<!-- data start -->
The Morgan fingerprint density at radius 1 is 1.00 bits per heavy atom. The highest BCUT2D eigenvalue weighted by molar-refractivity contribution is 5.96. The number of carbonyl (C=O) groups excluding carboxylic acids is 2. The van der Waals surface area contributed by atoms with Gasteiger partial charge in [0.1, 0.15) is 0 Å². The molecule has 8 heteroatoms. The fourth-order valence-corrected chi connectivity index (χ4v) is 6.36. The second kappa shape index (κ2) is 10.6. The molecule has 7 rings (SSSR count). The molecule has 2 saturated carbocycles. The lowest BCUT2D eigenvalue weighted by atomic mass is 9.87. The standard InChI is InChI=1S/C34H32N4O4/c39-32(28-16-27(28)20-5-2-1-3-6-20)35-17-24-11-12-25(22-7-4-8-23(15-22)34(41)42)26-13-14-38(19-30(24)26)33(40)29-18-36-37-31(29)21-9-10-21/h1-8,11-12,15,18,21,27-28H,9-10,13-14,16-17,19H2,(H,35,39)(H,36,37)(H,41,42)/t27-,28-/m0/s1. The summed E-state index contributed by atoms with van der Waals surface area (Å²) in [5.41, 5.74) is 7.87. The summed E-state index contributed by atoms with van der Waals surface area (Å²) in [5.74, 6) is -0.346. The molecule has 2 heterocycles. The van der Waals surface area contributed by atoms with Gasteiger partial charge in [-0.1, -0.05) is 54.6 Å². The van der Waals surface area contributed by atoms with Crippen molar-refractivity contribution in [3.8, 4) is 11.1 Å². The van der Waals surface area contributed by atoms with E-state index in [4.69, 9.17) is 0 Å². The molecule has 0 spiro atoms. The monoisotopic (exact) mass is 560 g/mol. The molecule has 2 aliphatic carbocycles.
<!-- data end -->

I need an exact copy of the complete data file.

The Morgan fingerprint density at radius 1 is 1.00 bits per heavy atom. The highest BCUT2D eigenvalue weighted by molar-refractivity contribution is 5.96. The number of carbonyl (C=O) groups excluding carboxylic acids is 2. The van der Waals surface area contributed by atoms with Gasteiger partial charge in [0.1, 0.15) is 0 Å². The molecule has 8 heteroatoms. The fourth-order valence-corrected chi connectivity index (χ4v) is 6.36. The second kappa shape index (κ2) is 10.6. The molecule has 7 rings (SSSR count). The molecule has 2 saturated carbocycles. The lowest BCUT2D eigenvalue weighted by atomic mass is 9.87. The standard InChI is InChI=1S/C34H32N4O4/c39-32(28-16-27(28)20-5-2-1-3-6-20)35-17-24-11-12-25(22-7-4-8-23(15-22)34(41)42)26-13-14-38(19-30(24)26)33(40)29-18-36-37-31(29)21-9-10-21/h1-8,11-12,15,18,21,27-28H,9-10,13-14,16-17,19H2,(H,35,39)(H,36,37)(H,41,42)/t27-,28-/m0/s1. The summed E-state index contributed by atoms with van der Waals surface area (Å²) in [5.41, 5.74) is 7.87. The summed E-state index contributed by atoms with van der Waals surface area (Å²) in [5.74, 6) is -0.346. The molecule has 2 heterocycles. The van der Waals surface area contributed by atoms with Gasteiger partial charge in [-0.1, -0.05) is 54.6 Å². The van der Waals surface area contributed by atoms with Crippen molar-refractivity contribution in [3.8, 4) is 11.1 Å². The van der Waals surface area contributed by atoms with E-state index in [4.69, 9.17) is 0 Å². The molecule has 0 spiro atoms. The monoisotopic (exact) mass is 560 g/mol. The molecule has 2 aliphatic carbocycles.